When I was a teenager living in McAllen, the El Paso–based post-punk band At the Drive-In changed my idea of what sorts of possibilities were available to musicians from the border. Years later, I was similarly excited about the Mars Volta, the psychedelic arena-rock group formed by ATDI alums Omar Rodriguez-Lopez and Cedric Bixler-Zavala, and then Rodriguez-Lopez’s current band, Bosnian Rainbows. I even gave a cursory listen to Rodriguez-Lopez’s experimental solo work, which spanned a whopping 26 albums between 2004 and 2013. But I’d avoided his most recent campaign: a series of 12 albums, all of them containing music he’d recorded between 2008 and 2013, and all of them released between mid-July and this month. Giving it a try just felt overwhelming.
In the end, though, the dual siren call of fandom and masochism prevailed, and I spent a recent day listening nonstop to all twelve records. Here’s a partial diary of my slow descent into aural psychosis.
10:00 a.m.: The first track of the first album, Sworn Virgins, is called “Pineapple Face,” which, given Rodriguez-Lopez’s predilection for titling his songs with made-up words (“Inertiatic ESP”), qualifies as downright accessible. So is the music, a kind of goth-rock stomp. Perhaps this whole day will be a lot less painful than I feared.
10:19 a.m.: Pretty sure Rodriguez-Lopez just dropped a Meat Loaf reference into a song , though the lack of a lyric sheet means I’m not 100 percent sure that I heard what I think I did. Still, this would be awfully early in the process for me to start hallucinating.
10:41 a.m.: On to Corazones, which opens with a number called “We Feel the Silence.” It’s a little mellower than the last album but not exactly a sharp departure, which makes me wonder if this entire exercise is going to feel like listening to an eight-hour record in one burst.
10:45 a.m.: Never mind. The next track, “Running Away,” is airy beach-pop that sounds like nothing Rodriguez-Lopez has been involved in before. Soon after comes some gloomy folk, in which he sing-speaks at the bottom of his vocal range as though he’s trying to channel Leonard Cohen. Not everybody is good at everything.
11:49 a.m.: The final track on the third album, Blind Worms, Pious Swine, mixes in a lot of random feedback and ambient noise. Here’s hoping this doesn’t bode poorly for album number four.
11:53 a.m.: Arañas en la Sombra opens with thirty seconds of dogs barking. Uh-oh.
11:54 a.m.: Track two, “Arcos del Amor,” is a bouncy punk-rock tune with Rodriguez-Lopez singing in Spanish. This might be fun after all!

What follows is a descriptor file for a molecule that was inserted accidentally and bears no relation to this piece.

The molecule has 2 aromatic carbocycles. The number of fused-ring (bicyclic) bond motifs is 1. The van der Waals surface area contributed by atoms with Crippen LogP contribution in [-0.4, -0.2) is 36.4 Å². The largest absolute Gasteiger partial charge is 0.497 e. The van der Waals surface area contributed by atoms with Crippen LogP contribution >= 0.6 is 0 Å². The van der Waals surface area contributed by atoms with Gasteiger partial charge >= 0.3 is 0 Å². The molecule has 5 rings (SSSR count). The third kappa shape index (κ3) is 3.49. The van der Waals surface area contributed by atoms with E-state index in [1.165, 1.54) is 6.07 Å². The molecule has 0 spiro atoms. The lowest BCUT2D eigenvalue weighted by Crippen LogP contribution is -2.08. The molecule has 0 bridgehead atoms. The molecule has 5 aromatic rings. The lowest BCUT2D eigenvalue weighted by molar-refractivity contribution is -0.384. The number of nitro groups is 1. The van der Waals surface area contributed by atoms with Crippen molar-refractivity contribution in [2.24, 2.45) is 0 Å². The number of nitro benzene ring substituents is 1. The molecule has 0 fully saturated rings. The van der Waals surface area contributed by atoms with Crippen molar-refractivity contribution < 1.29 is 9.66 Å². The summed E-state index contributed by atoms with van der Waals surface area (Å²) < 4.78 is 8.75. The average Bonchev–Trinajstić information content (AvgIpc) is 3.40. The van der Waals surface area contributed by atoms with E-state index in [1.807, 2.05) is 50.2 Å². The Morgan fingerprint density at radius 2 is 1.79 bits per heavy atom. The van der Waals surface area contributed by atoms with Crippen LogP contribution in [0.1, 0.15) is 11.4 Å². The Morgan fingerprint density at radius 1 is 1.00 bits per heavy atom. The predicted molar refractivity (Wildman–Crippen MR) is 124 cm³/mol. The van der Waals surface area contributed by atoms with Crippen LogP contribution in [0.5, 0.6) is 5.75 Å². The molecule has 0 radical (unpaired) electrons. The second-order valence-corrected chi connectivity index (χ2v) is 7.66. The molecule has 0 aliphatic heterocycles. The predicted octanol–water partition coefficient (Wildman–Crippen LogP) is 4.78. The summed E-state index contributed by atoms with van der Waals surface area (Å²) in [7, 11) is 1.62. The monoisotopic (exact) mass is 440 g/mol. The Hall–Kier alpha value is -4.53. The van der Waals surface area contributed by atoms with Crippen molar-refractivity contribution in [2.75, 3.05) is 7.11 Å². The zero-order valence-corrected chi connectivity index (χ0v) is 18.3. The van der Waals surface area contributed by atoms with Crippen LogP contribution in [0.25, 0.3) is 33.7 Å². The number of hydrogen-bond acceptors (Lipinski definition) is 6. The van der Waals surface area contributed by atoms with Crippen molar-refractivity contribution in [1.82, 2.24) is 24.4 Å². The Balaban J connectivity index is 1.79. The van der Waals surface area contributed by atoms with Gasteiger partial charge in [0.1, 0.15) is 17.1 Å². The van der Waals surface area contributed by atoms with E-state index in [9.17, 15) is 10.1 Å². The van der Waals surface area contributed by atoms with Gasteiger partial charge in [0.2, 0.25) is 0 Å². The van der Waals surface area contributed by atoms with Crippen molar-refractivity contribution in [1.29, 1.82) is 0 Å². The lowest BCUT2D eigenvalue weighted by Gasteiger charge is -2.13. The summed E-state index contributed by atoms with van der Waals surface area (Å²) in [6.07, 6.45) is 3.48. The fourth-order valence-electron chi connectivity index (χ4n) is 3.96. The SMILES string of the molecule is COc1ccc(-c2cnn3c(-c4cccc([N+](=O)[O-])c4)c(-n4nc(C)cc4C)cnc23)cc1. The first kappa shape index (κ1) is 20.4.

12:31 p.m.: For a while there I completely forgot I was listening to music. Then the record ended with another thirty seconds of barking dogs and some crying babies. I guess that album was fine?
12:51 p.m.: The highlight of Umbrella Mistress is the country-tinged “Blue Pale Queen,” which has pretty melodies, a chirpy piano line, and nice harmonies from Bosnian Rainbows bandmate Teri Gender Bender. Who knew Rodriguez-Lopez was a Gram Parsons fan?
1:39 p.m.: The ninth track of El Bien y Mal Nos Une, “Planetas sin Sol,” is an old-school Rodriguez-Lopez jam—face-melting shredding guitar of the sort that I got tired of by the end of the Mars Volta’s tenure. But after six albums of listening to so many sonic personae, it’s refreshing to hear the Rodriguez-Lopez of old emerge.
1:49 p.m.: Cell Phone Bikini is not a good name for an album.
2:34 p.m.: I just realized I’ve been listening to nothing since Cell Phone Bikini ended twenty or so minutes ago. Well, nothing other than birds chirping and a brook babbling. So much for that! On to Infinity Drips, which is full of Middle Eastern sounds and Teri Gender Bender singing the words “salt the monkey, salt the monkey” over and over again. This may be the one that kills me.
3:11 p.m.: I launch immediately into Weekly Mansions, just to cleanse the palate. So far, we have atmospheric tones loping under industrial percussion on a song called “Essential Punishments,” which is what this is really starting to feel like.
3:41 p.m.: It turns out this is a dance record. Huh.
3:51 p.m.: Zapopan opens with glitchy electronic sounds, stuttering drum loops, and Rodriguez-Lopez singing about a lady who doesn’t love him anymore. Maybe she doesn’t love him anymore because he forced her to listen to eight hours of music that’s been sitting in a box under his bed?
4:52 p.m.: My ears—or is it my brain?—are officially numb. I’m listening to a song off album number eleven, Nom de Guerre Cabal, in which Rodriguez-Lopez screams over an angular guitar riff, and at this point it basically sounds like smooth jazz to me.
5:20 p.m.: The good news: I’m starting Some Need It Lonely, the final album in the cycle. The bad news: it sounds like a bunch of stuff Rodriguez-Lopez’s previous bandmates rejected. Which makes sense: there are very few artists who have twelve good albums in them period, and these twelve albums represent only about a quarter of this guy’s output over the course of his career.
5:56 p.m.: Done. My verdict? There’s maybe one or two albums’ worth of good material scattered among these dozen records. But it would take someone extremely dedicated to listen to these records again, pay close attention, and ferret out the good stuff. And, man, it won’t be me.